www.jcci.org


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wants training in a specific area, we test them in that area as well. Hall: Of all students, about one-third self-advise, another third seek advice from a friend, and the last third seek an advisor. FGC provides continuous counseling/advising to our students. Group discussion comments – New or surprising information and unanswered questions.  The high school graduation rate data varies depending on the source.  A high school diploma does not necessarily correlate to readiness for work or to continue to postsecondary education.  Fourth grade reading scores can predict whether or not students will graduate.  Consumer protection issues in education can limit a student’s workforce opportunities and cause financial problems.  The recession ended a year ago, it is not clear when jobs (a lagging indicator) will return. The chair reminded the committee to attend next week’s meeting and asked them to complete their group process check forms. The meeting was adjourned at 1:35 PM.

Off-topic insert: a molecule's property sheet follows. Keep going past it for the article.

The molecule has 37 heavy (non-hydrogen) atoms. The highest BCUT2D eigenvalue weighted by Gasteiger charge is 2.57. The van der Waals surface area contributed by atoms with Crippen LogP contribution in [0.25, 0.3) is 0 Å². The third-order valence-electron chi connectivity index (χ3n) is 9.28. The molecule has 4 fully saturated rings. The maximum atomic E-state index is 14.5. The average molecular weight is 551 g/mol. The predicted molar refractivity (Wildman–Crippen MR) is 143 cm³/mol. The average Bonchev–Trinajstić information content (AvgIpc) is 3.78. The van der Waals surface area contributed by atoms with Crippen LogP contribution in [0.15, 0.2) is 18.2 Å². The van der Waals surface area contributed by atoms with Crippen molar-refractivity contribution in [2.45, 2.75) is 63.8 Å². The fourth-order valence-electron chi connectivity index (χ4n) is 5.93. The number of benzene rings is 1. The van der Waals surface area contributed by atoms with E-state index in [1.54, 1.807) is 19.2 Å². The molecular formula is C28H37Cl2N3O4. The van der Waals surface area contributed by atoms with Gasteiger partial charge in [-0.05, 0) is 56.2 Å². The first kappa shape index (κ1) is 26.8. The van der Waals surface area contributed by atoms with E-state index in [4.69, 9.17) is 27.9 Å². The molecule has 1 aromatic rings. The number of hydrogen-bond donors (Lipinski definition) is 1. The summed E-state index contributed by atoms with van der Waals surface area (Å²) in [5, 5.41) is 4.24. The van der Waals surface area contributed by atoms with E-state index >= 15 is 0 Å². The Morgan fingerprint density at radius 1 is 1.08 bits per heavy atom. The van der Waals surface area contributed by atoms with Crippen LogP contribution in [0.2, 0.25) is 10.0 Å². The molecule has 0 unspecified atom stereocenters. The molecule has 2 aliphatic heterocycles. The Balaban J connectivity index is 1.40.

2434 Atlantic Boulevard

Jacksonville, Florida 32207 904-396-3052 Fax: 904-398-1469

www.jcci.org


SC Meeting Summary 02.16.2011 Draft to Study Committee